The protesters were not able to meet the prime minister or the education minister as they were at a meeting in Abu Dhabi. Some journalists believe that the black-out decision was taken by high-level security bodies in the Emirates. The decision came after 83 teachers were prohibited from teaching and sent to other administrations with the goal of pushing them out of the educational system because of their Islamist background.
3- "Kholkhal" play banned 4 hours before going to Doha
In a surprise decision, the ministry of culture and media banned the play "Kholkhal" from the Gulf Theatre Festival just four hours before its cast and crew were to travel to the festival. The ban came on the grounds that the show does not represent the reality of local youth. "The ministry has the right to express reservations against scripts that might . . . conflict with social and intellectual values in Emirati society," said Mr Bilal Albadour, the deputy assistant for cultural affairs in the Ministry of Culture. He added that, "the play deals with a very particular case that does not represent a phenomenon in Emirati society requiring attention and analysis, but depicts a rare incident that cannot be generalized and extended to all youth in our society."
The play's cast and crew were delighted to learn from the local media and the Emirates news agency that the play was chosen for the festival, but the last minute ban came as a shocking blow to them and to freedom of opinion and expression in the Emirates.
The play is about a poet and his relationship with a dancer, which ends with her being killed. It was to be performed at the 8th Gulf Youth Theatre Festival in Doha from November 7 to 14. The play was produced by the Youth Theatre for Arts and the Dubai Cultural Council, written by Salim Alhittawy, directed by Salim Balioha and stars Marawan Abdullah Salih and Am'na Alswaidy.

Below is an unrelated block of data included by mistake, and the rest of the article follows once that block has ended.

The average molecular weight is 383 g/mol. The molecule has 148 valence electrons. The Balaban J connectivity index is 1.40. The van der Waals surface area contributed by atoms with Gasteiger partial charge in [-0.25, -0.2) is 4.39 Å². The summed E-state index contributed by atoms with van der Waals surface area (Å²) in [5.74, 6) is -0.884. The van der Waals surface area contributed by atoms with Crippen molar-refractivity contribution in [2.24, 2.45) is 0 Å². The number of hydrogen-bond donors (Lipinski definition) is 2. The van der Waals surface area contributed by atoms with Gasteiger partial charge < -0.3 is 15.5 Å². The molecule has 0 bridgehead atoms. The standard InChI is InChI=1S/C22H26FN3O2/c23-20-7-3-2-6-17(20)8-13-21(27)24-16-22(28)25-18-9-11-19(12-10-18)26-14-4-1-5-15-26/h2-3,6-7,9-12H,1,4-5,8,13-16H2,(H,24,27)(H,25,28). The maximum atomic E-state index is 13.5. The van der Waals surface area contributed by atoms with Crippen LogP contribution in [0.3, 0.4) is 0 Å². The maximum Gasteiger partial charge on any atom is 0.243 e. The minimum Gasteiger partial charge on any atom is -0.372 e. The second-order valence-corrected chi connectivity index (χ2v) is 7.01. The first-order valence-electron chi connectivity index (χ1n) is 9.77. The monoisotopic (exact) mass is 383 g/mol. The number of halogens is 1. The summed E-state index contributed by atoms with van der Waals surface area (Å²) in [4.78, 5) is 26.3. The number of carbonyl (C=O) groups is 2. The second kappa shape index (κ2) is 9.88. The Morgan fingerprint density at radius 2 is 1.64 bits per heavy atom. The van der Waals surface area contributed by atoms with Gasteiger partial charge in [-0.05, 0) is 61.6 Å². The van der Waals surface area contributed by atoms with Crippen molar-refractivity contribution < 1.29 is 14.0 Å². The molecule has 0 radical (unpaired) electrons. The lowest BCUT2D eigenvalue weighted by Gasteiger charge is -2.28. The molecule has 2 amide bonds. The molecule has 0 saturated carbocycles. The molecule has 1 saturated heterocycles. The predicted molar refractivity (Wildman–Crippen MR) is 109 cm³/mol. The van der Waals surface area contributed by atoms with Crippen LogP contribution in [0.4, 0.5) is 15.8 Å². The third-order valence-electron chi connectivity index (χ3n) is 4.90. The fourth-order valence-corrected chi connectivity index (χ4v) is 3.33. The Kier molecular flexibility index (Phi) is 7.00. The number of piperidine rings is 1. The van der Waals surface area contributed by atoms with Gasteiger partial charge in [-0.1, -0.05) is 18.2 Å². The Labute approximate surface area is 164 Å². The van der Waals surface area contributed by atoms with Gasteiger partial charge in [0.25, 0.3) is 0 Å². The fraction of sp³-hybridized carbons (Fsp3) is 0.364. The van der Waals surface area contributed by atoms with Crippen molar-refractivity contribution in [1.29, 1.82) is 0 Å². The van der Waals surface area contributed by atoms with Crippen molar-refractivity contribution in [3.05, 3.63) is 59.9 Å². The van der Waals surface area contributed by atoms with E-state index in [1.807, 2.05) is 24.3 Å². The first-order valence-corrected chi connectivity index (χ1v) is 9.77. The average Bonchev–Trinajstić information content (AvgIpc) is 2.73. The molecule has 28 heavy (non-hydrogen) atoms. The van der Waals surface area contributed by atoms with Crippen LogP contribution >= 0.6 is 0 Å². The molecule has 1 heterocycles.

4- Emirati writers banned from writing and publishing
In October 2007, the "Khaleej" newspaper refused to run an essay by Dr Abdel Khaliq Abdullah entitled "University reforms in the Emirates".
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This is not the first time "Khaleej" newspaper has refused to run Dr Abdel Khaliq's essays (he is a staff writer). Once before, the newspaper refused to publish his essay, "Normalization with the residential enemy". The essay was published in the Bahraini newspaper "Al Waqt" although it addressed an Emirati issue. "Khaleej" also stopped publishing the remaining instalments of a seminal cultural study, "Cultural lock-up: A study of cultural fragmentation in the Emirates", by Abdulaziz Jasim. It was stopped after two instalments were published in the newspaper's cultural review. Some intellectuals and the newspaper's staff protested and some refused to contribute to the newspaper in response to what they described as a setback to the available margin of freedom.
In addition, several Emirati writers remain on a blacklist established in the days of former media minister Shiekh Abdullah Bin Zaid. A number of writers called for the bans to be removed in accordance with the decree not to jail journalists for press crimes, but to no avail.
A female journalist and activist in monitoring the status of freedom wrote in the newspaper "Albayan" that "prohibition of writing and arbitrary suspension are forms of severe punishment a media or a press outlet may use against journalists for ulterior motives known only by the decision-makers in that outlet." Several writers and intellectuals agreed with her. The list of banned writers includes: Dr Said Harib, Dr Mohammed Al-Rokn, Dr Mohammed Almansoory and others.